Uncle Tobys Oats has been hit with a $32,400 bill from the Australian Competition and Consumer Commission (ACCC) for exaggerating the benefits of Uncle Tobys Quick Sachet and Traditional oats were a “natural source of protein, superfood” which is false.
The packaging of Uncle Tobys ‘Quick Sachets’ oats contained the statement ‘Natural Source of Protein* Superfood’, and the packaging of Uncle Tobys ‘Traditional Oats’ contained the statement ‘Naturally Rich in Protein* Superfood’. The product packaging in each case contained the disclaimer “*when prepared with [1/2 or 2/3] cup of skim milk”, which appeared in fine print below the misleading statements.
The ACCC said the claims made false or misleading representations about the protein content of certain Uncle Tobys brand oats products, in contravention of the Australian Consumer Law (ACL). The ACCC alleged that by:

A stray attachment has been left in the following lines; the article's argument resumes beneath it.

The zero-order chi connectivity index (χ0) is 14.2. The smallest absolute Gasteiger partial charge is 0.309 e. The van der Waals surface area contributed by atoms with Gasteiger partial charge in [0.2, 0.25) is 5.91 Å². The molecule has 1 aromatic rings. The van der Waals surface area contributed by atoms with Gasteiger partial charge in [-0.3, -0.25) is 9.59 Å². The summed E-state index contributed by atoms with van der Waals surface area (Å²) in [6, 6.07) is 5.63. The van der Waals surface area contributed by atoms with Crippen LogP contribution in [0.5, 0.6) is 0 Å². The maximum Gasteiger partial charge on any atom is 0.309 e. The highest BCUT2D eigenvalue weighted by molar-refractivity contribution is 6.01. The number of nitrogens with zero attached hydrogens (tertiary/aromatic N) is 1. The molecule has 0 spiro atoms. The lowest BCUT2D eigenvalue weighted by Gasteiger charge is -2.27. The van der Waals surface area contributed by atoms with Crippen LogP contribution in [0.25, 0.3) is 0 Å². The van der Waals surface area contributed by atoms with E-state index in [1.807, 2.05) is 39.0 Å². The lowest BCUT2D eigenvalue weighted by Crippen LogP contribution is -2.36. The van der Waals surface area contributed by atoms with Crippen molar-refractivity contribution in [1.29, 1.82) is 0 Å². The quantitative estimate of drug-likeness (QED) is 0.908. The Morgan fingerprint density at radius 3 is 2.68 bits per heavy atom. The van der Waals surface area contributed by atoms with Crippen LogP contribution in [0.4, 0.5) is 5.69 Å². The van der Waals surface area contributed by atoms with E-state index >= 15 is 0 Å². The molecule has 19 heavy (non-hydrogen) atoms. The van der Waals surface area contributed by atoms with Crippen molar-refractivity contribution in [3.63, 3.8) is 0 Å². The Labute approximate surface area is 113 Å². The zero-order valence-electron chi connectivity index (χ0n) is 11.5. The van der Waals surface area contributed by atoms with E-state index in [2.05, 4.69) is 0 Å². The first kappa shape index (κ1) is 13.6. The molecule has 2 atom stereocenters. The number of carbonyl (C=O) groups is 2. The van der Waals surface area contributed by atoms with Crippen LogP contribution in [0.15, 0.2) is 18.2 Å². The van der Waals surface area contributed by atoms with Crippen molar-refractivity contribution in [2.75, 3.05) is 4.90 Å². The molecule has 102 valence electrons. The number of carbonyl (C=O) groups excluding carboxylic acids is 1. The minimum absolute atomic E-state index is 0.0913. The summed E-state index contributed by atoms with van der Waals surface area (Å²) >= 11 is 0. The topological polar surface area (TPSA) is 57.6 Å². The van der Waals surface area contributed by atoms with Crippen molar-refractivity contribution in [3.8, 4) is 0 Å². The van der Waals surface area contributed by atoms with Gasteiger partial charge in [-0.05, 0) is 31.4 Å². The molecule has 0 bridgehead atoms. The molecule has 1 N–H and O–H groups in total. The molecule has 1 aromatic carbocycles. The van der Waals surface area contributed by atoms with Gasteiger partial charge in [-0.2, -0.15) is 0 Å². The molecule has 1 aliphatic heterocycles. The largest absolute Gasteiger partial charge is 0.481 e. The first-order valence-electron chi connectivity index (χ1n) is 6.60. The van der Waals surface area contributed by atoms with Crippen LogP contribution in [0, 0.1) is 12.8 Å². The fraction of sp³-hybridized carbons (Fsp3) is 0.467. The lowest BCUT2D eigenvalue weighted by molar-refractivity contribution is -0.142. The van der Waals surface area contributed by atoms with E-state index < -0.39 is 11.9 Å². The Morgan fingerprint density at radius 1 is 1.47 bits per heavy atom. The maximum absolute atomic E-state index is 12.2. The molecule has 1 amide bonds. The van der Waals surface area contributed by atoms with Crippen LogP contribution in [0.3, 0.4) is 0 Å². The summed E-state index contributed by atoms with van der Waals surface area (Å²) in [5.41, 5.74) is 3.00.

- combining the words ‘natural source’ / ‘naturally rich’, ‘protein’ and ‘superfood’ in the statements on the packaging and in a television commercial; and
- presenting the word ‘protein’ prominently in the centre of the front of the packet in a bright colour and in large font sizes,
“Consumers should be able to purchase food products based on accurate health and composition claims. While the ACCC acknowledges that oats have many health benefits, on their own they are not high in protein, contrary to the representations made about these Uncle Tobys products,” ACCC Chairman Rod Sims said.
“Business should be aware that a fine print disclaimer is insufficient to correct or qualify a prominent representation on packaging or in advertising that is false or misleading. Truth in advertising, particularly where misleading claims are made by large businesses, is a priority enforcement area for the ACCC.”
Earlier this week, Arnott’s Biscuits was fined $51, 000 following five infringement notices relating to representations of Arnott’s Shapes Light & Crispy product. The ACCC has found Arnott’s packs of four varieties of Shapes Light & Crispy and a multipack between October 2014 and July 2015 contained “75% less saturated fat” than Arnott’s’ original Shapes biscuits, when in fact it contained approximately 60 per cent less saturated fat than original Shapes.